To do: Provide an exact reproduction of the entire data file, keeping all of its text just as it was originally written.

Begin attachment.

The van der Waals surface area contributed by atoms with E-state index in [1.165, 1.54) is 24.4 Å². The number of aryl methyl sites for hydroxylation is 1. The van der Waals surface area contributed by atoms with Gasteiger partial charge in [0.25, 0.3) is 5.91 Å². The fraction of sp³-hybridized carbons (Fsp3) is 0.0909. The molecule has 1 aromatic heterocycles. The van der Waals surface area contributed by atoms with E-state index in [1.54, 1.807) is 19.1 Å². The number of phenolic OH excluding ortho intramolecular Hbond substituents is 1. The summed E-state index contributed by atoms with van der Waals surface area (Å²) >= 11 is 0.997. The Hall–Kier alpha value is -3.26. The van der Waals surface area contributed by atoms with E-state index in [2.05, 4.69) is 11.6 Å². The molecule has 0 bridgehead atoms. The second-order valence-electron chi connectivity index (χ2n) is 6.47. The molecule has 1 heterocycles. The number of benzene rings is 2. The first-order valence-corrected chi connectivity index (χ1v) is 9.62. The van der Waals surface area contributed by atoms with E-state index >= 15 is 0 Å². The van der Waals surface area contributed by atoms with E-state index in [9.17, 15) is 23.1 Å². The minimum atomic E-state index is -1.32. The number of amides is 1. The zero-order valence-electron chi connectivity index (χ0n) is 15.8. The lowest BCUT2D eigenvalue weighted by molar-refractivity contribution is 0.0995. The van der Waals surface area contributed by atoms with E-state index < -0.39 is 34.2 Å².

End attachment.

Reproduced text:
The van der Waals surface area contributed by atoms with E-state index in [1.165, 1.54) is 24.4 Å². The number of aryl methyl sites for hydroxylation is 1. The van der Waals surface area contributed by atoms with Gasteiger partial charge in [0.25, 0.3) is 5.91 Å². The fraction of sp³-hybridized carbons (Fsp3) is 0.0909. The molecule has 1 aromatic heterocycles. The van der Waals surface area contributed by atoms with E-state index in [1.54, 1.807) is 19.1 Å². The number of phenolic OH excluding ortho intramolecular Hbond substituents is 1. The summed E-state index contributed by atoms with van der Waals surface area (Å²) >= 11 is 0.997. The Hall–Kier alpha value is -3.26. The van der Waals surface area contributed by atoms with E-state index in [2.05, 4.69) is 11.6 Å². The molecule has 0 bridgehead atoms. The second-order valence-electron chi connectivity index (χ2n) is 6.47. The molecule has 1 heterocycles. The number of benzene rings is 2. The first-order valence-corrected chi connectivity index (χ1v) is 9.62. The van der Waals surface area contributed by atoms with E-state index >= 15 is 0 Å². The van der Waals surface area contributed by atoms with E-state index in [9.17, 15) is 23.1 Å². The minimum atomic E-state index is -1.32. The number of amides is 1. The zero-order valence-electron chi connectivity index (χ0n) is 15.8. The lowest BCUT2D eigenvalue weighted by molar-refractivity contribution is 0.0995. The van der Waals surface area contributed by atoms with E-state index < -0.39 is 34.2 Å².